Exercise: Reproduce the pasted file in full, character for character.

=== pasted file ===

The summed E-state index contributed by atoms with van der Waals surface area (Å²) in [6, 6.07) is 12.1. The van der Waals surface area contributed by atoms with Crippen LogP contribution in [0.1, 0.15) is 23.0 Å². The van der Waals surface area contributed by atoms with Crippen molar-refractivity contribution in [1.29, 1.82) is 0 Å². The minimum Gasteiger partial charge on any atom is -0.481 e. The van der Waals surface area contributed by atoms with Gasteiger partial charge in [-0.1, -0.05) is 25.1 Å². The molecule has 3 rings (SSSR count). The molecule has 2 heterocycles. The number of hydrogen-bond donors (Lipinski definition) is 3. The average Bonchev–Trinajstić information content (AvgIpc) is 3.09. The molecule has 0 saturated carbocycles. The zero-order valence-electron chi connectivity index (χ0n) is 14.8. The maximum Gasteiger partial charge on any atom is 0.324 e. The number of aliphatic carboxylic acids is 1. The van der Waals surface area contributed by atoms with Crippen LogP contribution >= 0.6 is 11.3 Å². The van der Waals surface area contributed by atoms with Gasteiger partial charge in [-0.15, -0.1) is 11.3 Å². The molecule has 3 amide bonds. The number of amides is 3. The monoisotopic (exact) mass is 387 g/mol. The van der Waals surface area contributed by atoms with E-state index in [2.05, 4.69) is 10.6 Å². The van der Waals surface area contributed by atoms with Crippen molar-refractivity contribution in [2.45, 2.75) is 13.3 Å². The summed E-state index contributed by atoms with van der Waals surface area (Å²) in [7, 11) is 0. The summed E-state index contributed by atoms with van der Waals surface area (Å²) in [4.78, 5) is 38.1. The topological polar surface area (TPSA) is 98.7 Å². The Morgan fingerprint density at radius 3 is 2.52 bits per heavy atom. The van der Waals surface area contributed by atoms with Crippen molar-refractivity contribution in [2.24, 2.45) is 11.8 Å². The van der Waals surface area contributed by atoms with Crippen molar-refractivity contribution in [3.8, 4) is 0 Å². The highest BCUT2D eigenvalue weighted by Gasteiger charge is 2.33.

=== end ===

The summed E-state index contributed by atoms with van der Waals surface area (Å²) in [6, 6.07) is 12.1. The van der Waals surface area contributed by atoms with Crippen LogP contribution in [0.1, 0.15) is 23.0 Å². The van der Waals surface area contributed by atoms with Crippen molar-refractivity contribution in [1.29, 1.82) is 0 Å². The minimum Gasteiger partial charge on any atom is -0.481 e. The van der Waals surface area contributed by atoms with Gasteiger partial charge in [-0.1, -0.05) is 25.1 Å². The molecule has 3 rings (SSSR count). The molecule has 2 heterocycles. The number of hydrogen-bond donors (Lipinski definition) is 3. The average Bonchev–Trinajstić information content (AvgIpc) is 3.09. The molecule has 0 saturated carbocycles. The zero-order valence-electron chi connectivity index (χ0n) is 14.8. The maximum Gasteiger partial charge on any atom is 0.324 e. The number of aliphatic carboxylic acids is 1. The van der Waals surface area contributed by atoms with Crippen LogP contribution >= 0.6 is 11.3 Å². The van der Waals surface area contributed by atoms with Gasteiger partial charge in [-0.15, -0.1) is 11.3 Å². The molecule has 3 amide bonds. The number of amides is 3. The monoisotopic (exact) mass is 387 g/mol. The van der Waals surface area contributed by atoms with E-state index in [2.05, 4.69) is 10.6 Å². The van der Waals surface area contributed by atoms with Crippen molar-refractivity contribution in [2.45, 2.75) is 13.3 Å². The summed E-state index contributed by atoms with van der Waals surface area (Å²) in [7, 11) is 0. The summed E-state index contributed by atoms with van der Waals surface area (Å²) in [4.78, 5) is 38.1. The topological polar surface area (TPSA) is 98.7 Å². The Morgan fingerprint density at radius 3 is 2.52 bits per heavy atom. The van der Waals surface area contributed by atoms with Crippen molar-refractivity contribution in [2.24, 2.45) is 11.8 Å². The van der Waals surface area contributed by atoms with Crippen molar-refractivity contribution in [3.8, 4) is 0 Å². The highest BCUT2D eigenvalue weighted by Gasteiger charge is 2.33.